C&G: A brand without a branch?
So the axe falls in Gloucestershire.
Five months after Lloyds TSB merged with HBOS and announced they had to cut £1.5bn from their costs, the first big cut hit home in the West Country.
Some had worried they would axe the C&G altogether. Why keep a medium-sized mortgage house when you have captured the castle, the UK's biggest lender: Halifax?
Optimists had soothed that the C&G had survived one merger (with Lloyds in 1995) and was "untainted" by the banking crisis. There is something in this. Indeed, most people don't even realise the C&G is part of Lloyds after 14 years.
Instead, the bean-counters have split the difference. Keep the C&G brand, offering mortgages and savings, but close all 164 branches. 833 full-time jobs will go. (Here's how they describe it in full.)
Walk down Westgate St in Gloucester, and you see their point. The beautiful Georgian C&G building is just two doors from the sign of the Black Horse. When it closes in November, customers will simply walk into Lloyds 10 yards along the road.
In fact, the bank's review found that the "overwhelming majority" of C&G branches were within 400 yards of a Lloyds or Halifax.
In Broadmead, Bristol you can see Halifax, Lloyds and the C&G from the same spot. From North St, Taunton you just walk round the corner to Fore St to find the Lloyds branch.
You can imagine the bean-counters wandering round shaking their heads at all the rent, the shopfitting, the wages being doubled and trebled round the country.
Obviously there are 833 people today who have lost their jobs. 833 more credit crunch casualties. And as staff proud to work for a highly successful bank that had steered clear of the global storm, they probably feel a bit sore that they are paying the price for the gambling at HBOS.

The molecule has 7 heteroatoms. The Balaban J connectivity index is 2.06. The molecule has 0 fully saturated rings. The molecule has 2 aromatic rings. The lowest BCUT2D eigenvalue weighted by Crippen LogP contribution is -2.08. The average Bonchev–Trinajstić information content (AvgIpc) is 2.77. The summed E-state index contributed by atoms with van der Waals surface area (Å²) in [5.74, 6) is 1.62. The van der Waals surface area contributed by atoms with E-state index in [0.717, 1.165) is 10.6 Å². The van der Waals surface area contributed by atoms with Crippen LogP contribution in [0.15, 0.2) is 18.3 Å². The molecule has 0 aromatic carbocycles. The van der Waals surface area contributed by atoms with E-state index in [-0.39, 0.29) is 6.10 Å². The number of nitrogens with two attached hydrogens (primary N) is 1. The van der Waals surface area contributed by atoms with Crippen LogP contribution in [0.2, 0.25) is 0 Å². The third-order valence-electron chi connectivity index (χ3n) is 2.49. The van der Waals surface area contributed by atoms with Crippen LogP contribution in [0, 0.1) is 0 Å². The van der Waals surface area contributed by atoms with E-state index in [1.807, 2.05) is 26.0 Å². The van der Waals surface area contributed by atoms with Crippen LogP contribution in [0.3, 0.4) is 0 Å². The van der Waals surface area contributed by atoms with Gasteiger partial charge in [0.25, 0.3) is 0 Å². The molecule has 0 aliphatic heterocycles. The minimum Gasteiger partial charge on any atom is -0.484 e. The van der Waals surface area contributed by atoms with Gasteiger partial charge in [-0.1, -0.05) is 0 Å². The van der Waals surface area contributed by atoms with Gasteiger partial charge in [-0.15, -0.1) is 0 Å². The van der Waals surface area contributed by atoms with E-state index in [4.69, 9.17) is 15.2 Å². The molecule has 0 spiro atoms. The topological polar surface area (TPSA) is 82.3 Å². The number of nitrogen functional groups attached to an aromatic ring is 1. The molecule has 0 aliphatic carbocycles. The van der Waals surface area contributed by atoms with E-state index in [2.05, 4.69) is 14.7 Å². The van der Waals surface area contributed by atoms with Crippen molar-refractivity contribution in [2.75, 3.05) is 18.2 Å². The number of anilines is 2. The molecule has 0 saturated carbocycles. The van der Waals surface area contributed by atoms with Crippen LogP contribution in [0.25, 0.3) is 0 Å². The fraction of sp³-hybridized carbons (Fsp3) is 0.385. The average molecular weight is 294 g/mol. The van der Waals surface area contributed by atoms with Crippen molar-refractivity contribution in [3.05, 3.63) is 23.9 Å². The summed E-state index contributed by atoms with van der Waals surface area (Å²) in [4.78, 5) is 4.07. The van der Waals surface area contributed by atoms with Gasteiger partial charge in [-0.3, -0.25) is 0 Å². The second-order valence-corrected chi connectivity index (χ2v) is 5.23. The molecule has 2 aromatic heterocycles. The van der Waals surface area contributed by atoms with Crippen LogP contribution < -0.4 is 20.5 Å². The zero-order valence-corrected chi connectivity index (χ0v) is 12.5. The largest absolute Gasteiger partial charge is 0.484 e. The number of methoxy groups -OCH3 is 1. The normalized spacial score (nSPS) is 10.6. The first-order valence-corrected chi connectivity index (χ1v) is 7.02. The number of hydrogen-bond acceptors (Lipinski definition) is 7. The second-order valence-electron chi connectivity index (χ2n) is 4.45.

But in Barnwood they are sighing, slowly, with unsure relief. 1,200 people there run the C&G's head office operations. They check mortgages, invent new products, dream up marketing campaigns. For now they are safe. But for how long?
Apparently only 6% of business comes to the C&G through the door of a branch. Makes sense doesn't it? You're buying a new house so, logically, you pop into a random bank with a nice logo and ask them to lend you some cash.
No, these days people scour the price-comparison sites, the papers, the brokers to find the best deal. And the C&G will still pop up even if the only building with its name on is on the outskirts of Gloucester.
Can a brand survive without 164 reminders of its real presence all over the UK? And is Gloucestershire a little poorer tonight, as one of the county's biggest names passes into High St history? Thoughts please...